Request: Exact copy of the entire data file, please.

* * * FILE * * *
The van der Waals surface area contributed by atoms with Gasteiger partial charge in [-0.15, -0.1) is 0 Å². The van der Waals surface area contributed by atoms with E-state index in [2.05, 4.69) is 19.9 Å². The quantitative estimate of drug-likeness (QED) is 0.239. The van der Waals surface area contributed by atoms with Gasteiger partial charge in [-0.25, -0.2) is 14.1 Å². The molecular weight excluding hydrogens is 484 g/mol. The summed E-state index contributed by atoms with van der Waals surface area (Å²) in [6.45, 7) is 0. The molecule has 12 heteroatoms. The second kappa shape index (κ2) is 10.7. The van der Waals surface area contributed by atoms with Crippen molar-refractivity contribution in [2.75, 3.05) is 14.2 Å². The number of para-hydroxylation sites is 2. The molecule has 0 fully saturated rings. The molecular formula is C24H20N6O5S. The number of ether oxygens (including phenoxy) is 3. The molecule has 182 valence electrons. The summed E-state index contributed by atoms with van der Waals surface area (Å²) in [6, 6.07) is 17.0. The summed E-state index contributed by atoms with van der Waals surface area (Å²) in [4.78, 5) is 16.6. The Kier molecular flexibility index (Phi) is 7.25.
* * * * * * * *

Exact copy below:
The van der Waals surface area contributed by atoms with Gasteiger partial charge in [-0.15, -0.1) is 0 Å². The van der Waals surface area contributed by atoms with E-state index in [2.05, 4.69) is 19.9 Å². The quantitative estimate of drug-likeness (QED) is 0.239. The van der Waals surface area contributed by atoms with Gasteiger partial charge in [-0.25, -0.2) is 14.1 Å². The molecular weight excluding hydrogens is 484 g/mol. The summed E-state index contributed by atoms with van der Waals surface area (Å²) in [6.45, 7) is 0. The molecule has 12 heteroatoms. The second kappa shape index (κ2) is 10.7. The van der Waals surface area contributed by atoms with Crippen molar-refractivity contribution in [2.75, 3.05) is 14.2 Å². The number of para-hydroxylation sites is 2. The molecule has 0 fully saturated rings. The molecular formula is C24H20N6O5S. The number of ether oxygens (including phenoxy) is 3. The molecule has 182 valence electrons. The summed E-state index contributed by atoms with van der Waals surface area (Å²) in [6, 6.07) is 17.0. The summed E-state index contributed by atoms with van der Waals surface area (Å²) in [4.78, 5) is 16.6. The Kier molecular flexibility index (Phi) is 7.25.